Four years later, there are fewer jobs in coal than ever, and that enthusiasm was largely absent from the energy pitch the Republican Party made to the American people in its four-night-long convention last week. That’s left stakeholders in Ohio Valley coal regions reading the tea leaves on what another four years of a Trump Administration might look like. 

This story is the first in a series revisiting themes, places and people in the new Ohio Valley ReSource book, “Appalachian Fall.”


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‘The Proof Is In The Pudding:’ Coal Country Responds To Democrats’ Clean Energy Transition  Monday, Aug 24 2020 

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Democrats made their pitch to the American people during a largely virtual Democratic National Convention and addressing climate change emerged as a central tenet of the party’s plan. 

The party platform spells out a major investment in green energy jobs and infrastructure in order for America to reach net-zero greenhouse gas emission no later than by 2050. Environmental justice is a key component of the Democrat’s climate plan and it references ensuring fossil fuel workers and communities receive investment and support during this clean energy transition. 

“As President, Joe Biden will rejoin the international climate agreement, and the United States will once again lead on this critical issue at home,” New Mexico Democratic Gov. Michelle Lujan Grisham said while standing in front of a field of solar panels. “He’ll invest in energy workers and he will deliver for working families across the U.S., helping them build meaningful careers, while accelerating our nation and world into a clean, green 21st century and well beyond.”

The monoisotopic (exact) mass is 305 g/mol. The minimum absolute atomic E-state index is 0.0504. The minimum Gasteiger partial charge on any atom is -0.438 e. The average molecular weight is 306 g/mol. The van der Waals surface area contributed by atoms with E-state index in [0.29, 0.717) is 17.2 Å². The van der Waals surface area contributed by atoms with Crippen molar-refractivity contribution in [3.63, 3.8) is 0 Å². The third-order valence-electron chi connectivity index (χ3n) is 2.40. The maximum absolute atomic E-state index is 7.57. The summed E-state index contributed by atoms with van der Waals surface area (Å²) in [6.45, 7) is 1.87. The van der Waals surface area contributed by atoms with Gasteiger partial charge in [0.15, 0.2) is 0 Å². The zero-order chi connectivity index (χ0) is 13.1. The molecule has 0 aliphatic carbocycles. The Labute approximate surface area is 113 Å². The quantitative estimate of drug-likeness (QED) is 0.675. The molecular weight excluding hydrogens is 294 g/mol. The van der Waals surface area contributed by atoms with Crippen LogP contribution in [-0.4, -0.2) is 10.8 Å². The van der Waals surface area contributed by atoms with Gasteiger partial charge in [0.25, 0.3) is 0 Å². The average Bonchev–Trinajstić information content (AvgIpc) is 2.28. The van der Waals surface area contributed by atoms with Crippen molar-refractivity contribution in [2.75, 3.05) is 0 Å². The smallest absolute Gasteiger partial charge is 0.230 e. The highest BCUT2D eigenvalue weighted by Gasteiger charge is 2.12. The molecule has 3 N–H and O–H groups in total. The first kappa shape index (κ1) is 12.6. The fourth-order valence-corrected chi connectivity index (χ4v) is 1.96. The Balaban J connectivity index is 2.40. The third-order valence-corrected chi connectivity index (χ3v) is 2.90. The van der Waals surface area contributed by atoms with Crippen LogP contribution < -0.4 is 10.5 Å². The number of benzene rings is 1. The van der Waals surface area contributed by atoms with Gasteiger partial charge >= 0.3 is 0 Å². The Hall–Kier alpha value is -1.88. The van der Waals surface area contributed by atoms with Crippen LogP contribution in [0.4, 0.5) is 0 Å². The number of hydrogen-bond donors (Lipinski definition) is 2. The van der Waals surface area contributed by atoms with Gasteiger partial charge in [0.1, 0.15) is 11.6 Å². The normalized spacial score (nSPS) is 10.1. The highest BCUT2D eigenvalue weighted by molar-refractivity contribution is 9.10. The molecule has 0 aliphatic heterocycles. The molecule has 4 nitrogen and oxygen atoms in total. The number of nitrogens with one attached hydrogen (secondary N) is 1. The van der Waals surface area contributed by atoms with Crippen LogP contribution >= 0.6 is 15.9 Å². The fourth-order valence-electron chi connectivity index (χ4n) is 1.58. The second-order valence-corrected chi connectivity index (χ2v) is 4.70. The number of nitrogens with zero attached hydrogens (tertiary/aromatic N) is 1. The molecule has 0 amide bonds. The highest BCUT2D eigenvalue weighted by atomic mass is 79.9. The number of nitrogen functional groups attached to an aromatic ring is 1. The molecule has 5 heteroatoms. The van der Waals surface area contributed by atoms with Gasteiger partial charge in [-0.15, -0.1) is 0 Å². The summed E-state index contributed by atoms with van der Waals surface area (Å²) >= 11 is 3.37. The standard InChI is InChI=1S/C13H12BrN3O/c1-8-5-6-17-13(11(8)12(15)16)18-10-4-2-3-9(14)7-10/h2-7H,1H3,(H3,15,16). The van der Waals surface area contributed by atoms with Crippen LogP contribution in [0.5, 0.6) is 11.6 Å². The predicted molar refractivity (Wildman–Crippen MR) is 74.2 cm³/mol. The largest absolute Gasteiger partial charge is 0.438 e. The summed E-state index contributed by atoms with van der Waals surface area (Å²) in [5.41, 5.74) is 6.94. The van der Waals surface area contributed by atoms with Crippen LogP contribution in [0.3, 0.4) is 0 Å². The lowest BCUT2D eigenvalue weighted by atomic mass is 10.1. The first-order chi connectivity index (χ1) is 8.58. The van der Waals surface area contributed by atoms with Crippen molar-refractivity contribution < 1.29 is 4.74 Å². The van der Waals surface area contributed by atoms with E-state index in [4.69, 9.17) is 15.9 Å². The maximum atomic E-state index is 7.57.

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‘No Pay, We Stay.’ A Look Back At Miners’ Protest That Rocked Appalachia Tuesday, Jul 28 2020 

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It’s a quiet, foggy morning on Highway 119 in Cumberland, Kentucky. A railroad track runs along the highway, and here, Sand Hill Bottom Road crosses the tracks and turns to the right, leaving a rough triangle of gravel spattered with trash. 

You can hear crickets chirping, birds twittering, cars passing on 119. A billboard advertises Portal 31, a coal town tourist attraction. 

Protesting miners blocked the tracks in the morning fog.


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Ohio Valley Coal Companies Get Tens Of Millions In Paycheck Protection Loans Tuesday, Jul 7 2020 

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More than 50 Ohio Valley coal companies received loans totaling as much as $119 million through the Paycheck Protection Program meant to keep people employed during the pandemic’s economic downturn.